Mix together beef, grated onions, uncooked rice, 3 Tbsp. water, 1 1/2 tsp. salt and the pepper. Place some meat on each cabbage leaf, tuck in sides and roll cabbage.
    Add tomato sauce, 1 cup water and 1 1/2 tsp. salt to sliced onions.
    Place cabbage rolls in saucepan, cover and cook
    slowly for 1 1/2 hours. Add raisins, honey or brown sugar and lemon juice. Cook uncovered 30 minutes. Serve in soup bowls.

  • Halloween Potato and Apple Fadge

    This is a traditional Irish recipe for a classic potato and apple dough bound with flour that's rolled into a round, cut into quarters and fried in butter.

    Halloween Fadge

    A fadge is basically a classic potato farl (a word that derives from the Gaelic fardel which literally means 'four part' and this refers to the way that these griddle breads are typically cut into and served in quarters) that is filled with sliced apples and is typically served at Halloween.


    • 850g potatoes, peeled and halved (or you can use leftover mash)
    • 1 apple, cored and sliced
    • 1 bsp sugar
    • 1/4 tsp salt (or to taste)
    • 2 tbsp plain flour
    • 1 tbsp melted butter

    Boil the potatoes in lightly salted water until tender (about 25 minutes) then drain and mash until smooth. Allow to cool until just warm then place in a bowl along with the flour, salt and melted butter. Mix to combine, until the mixture comes together as a dough.

    Turn the dough onto a well-floured surface and knead lightly (it will be sticky, don't worry!) then cut in half. Dust the tops of the halves with flour then roll into a circles about 22cm in diameter and 3mm thick. Place the apples on top of one circle and scatter the sugar on top. Set the second pastry circle on top and press down the edges to seal. Cut into quarters with a floured knife then seal the edges once more and dust with flour.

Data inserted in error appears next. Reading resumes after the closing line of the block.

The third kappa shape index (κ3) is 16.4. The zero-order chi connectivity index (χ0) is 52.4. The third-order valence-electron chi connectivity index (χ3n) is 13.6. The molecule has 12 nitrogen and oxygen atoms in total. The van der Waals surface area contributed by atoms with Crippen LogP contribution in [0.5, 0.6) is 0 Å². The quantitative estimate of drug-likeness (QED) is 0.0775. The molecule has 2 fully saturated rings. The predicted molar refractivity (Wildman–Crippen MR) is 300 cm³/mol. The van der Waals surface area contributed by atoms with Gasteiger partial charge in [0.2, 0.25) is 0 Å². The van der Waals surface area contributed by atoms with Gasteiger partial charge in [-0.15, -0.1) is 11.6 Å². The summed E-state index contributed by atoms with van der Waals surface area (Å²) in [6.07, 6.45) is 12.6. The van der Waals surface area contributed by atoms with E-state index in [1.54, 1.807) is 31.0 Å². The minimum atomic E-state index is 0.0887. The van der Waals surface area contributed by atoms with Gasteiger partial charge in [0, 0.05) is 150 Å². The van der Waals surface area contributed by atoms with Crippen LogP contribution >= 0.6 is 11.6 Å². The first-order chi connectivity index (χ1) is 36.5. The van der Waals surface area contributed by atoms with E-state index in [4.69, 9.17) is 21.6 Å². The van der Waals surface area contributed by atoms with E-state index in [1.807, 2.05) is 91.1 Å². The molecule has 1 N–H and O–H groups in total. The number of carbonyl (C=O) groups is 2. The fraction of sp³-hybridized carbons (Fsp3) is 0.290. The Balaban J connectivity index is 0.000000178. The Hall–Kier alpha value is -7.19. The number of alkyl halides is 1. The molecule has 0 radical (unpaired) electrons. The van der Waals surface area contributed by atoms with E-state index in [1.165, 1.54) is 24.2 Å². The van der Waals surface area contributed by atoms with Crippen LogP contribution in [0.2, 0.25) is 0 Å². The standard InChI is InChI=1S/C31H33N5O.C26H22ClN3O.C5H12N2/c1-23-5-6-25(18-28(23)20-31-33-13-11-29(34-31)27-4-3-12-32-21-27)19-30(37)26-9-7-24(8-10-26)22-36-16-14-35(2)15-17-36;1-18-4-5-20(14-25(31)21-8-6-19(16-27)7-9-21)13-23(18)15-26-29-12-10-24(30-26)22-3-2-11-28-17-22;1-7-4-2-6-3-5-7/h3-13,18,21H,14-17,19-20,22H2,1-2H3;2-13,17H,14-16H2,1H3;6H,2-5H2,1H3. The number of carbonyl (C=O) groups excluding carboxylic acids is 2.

Place the quarters in the base of a frying pan and fry in a little oil for about 3 minutes per side, or until evenly browned. Season with salt and black pepper and serve immediately.


    Samhain Scones

    One thing to have with your Halloween night, or your Samhain morning, tea are the always welcome scones.

    The classic scone has been mixed, baked and eaten on the Irish islands for centuries and are as popular today as they ever were.

    Halloween Scones



    1. Combine flour, oats, sugar, baking powder, salt, and currants in a large bowl.
    2. Mix well.
    3. Make a well in center.
    4. Beat egg until frothy, and mix in melted butter or margarine and milk.
    5. Pour into well.
    6. Stir to make soft dough.
    7. Pat dough into two 6- to 7-inch circles.
    8. Transfer to greased baking sheet.
    9. Score each top into 8 pie-shaped wedges.
    10. Bake at 425 degrees F (220 degrees C) for 15 minutes, until risen and browned.
    11. Serve warm with butter and jam.

    Samhain Oat Soup

    Just the thing to scare away the Halloween spirits. A simple but warming soup, the oats add bulk and a distinctive flavor of their own And if you wish to have it on Samhain, as well, it is even better when served the next day.
    If you see the mix is become too viscous, you can add a little extra water when I felt the soup was becoming too thick. Add milk for taste or for reduced viscosity. Also, you can add the salt and pepper for taste. Use medium-ground oatmeal, about two rounded tablespoons. You can use rolled oats, but instant oats,are often packed with salt, sugar and other flavorings.

    Halloween Oat Soup



    • Add vegetables to olive oil and 'sweat' them over a very gentle heat, with the lid on, for five minutes, until just coated and softened.
    • Stir in the oatmeal and cook for another minute or so, stirring to prevent sticking.
    • Pour in the stock and stir well.
    • bring to the boil, then reduce the heat and simmer, covered, for 45 minutes.
    • Add seasoning (if using) and parsley.
    • Finally, add milk (if using), reheat gently, and serve hot.

    More Samhain - Go to:

    Page 1 - Samhain - The Celtic New Year - And Halloween

    Page 2 - The Dullahan - the Irish Headless Horseman
    Page 3 - Samhain Celebrations and Games
    Page 5 - More Samhain Recipes
    Page 6 - A Reason to Be Viligant - It Is Samhain.